Too busy to ride? So’s Neal Karlinsky. But the married father of two, who’s also a national television news correspondent (you may remember his bombshell 2010 interview in which Floyd Landis admitted to having doped with Lance Armstrong), just got his first USAC race license in 25 years. He’ll be blogging here throughout the year about re-entering the race world in middle age and trying to juggle training and team obligations with work, family, and unpredictable days-long trips to cover breaking news.
It was around the time I was standing cold, naked, and filthy in an early fall rainstorm, hiding my frontside by turning toward an open car door, when I knew I had a thing or two to learn about racing cyclocross.
I know, I know — like me, you’ve heard all the cool kids jibber jabber about how great cyclocross is for years. And sure enough, my first ‘cross race included a few standard-issue guys in hipster beards. But you know what, it’s time to believe the hype. I picked up a used cross bike from a teammate and quickly realized that being a road racer has nothing to do with cyclocross.
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Thankfully, I got a great private lesson in mounting, dismounting, shouldering, and running with the bike — and of course, hopping barriers — from a local badass cross racer named Joe. All I can tell you is, the learning curve is steep. And I’ll never forget Joe warning me that if you miss while hopping back on the bike at speed, you might land on the rear wheel and tear your scrotum off as it rolls forward. So there’s that.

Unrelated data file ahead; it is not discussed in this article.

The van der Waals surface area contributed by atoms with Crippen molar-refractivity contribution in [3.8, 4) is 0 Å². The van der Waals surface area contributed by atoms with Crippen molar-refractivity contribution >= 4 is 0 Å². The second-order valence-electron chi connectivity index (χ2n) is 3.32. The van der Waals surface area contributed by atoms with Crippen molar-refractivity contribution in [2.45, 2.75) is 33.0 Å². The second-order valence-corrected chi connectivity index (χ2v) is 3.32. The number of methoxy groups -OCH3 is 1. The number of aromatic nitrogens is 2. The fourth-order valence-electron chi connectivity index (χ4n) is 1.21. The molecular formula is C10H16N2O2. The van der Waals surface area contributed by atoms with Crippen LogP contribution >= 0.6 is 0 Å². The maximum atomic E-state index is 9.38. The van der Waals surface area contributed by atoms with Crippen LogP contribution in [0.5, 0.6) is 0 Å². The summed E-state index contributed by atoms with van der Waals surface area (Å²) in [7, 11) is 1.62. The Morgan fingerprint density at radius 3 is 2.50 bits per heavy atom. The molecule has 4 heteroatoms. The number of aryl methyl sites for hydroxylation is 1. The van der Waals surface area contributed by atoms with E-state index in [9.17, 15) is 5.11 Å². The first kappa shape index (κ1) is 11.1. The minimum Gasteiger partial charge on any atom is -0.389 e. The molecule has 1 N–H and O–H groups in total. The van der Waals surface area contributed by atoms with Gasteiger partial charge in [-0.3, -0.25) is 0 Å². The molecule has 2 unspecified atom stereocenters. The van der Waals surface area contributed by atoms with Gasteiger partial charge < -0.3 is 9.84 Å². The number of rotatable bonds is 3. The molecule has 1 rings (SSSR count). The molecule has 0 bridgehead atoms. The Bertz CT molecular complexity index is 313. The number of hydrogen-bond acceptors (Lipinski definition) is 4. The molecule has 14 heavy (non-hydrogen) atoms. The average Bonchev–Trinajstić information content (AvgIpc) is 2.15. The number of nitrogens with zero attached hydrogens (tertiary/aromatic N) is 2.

My first ‘cross race was a birthday gift to myself, and it was a muddy, glorious mess. I’d missed a few early season races, which were all bone-dry. This one was perfect. If I was going to do this, I wanted a Belgium-like experience — cold and gooey — and Seattle’s Crosstoberfest was just the ticket. A lot of it was a blur, but I loved the vibe. Tunes blasting over huge speakers, fans heckling, “You know this isn’t a training ride, right?!” One guy, who I passed every lap manning the sidelines along a crazy, slippery, 180-degree turn, started shouting at me that he wanted to buy my bike afterward if I wasn’t going to need it. Add in the cowbells and my team’s tent temporarily blowing onto the course, and it was the perfect dose of humor, chaos, and toughness.
I’m not saying my fitness was amazing, but bike handling was definitely a bigger issue. I did a rolling dismount too close to a barrier on the second lap and tumbled into it like a crash-test dummy, instead of jumping it. Of course my chain came off — my bike mocking me. But I recovered and to my surprise, didn’t fall again, despite endless sliding and fishtailing and nearly losing it on a few slick tree roots. I’m not heavy and like to get out of the saddle for power, but in ‘cross, that’s just a recipe for wheel spin. I’m slowly learning the shell game of moving your weight around for traction.
I’m also learning, happily, that the whole scrotum-ripping thing is probably avoidable. Although the ‘cross crowd would just toss you a beer if it happened anyway. What’s not to love about this sport? It’s a legit excuse for soiling yourself and the only place I know where mud tastes like victory.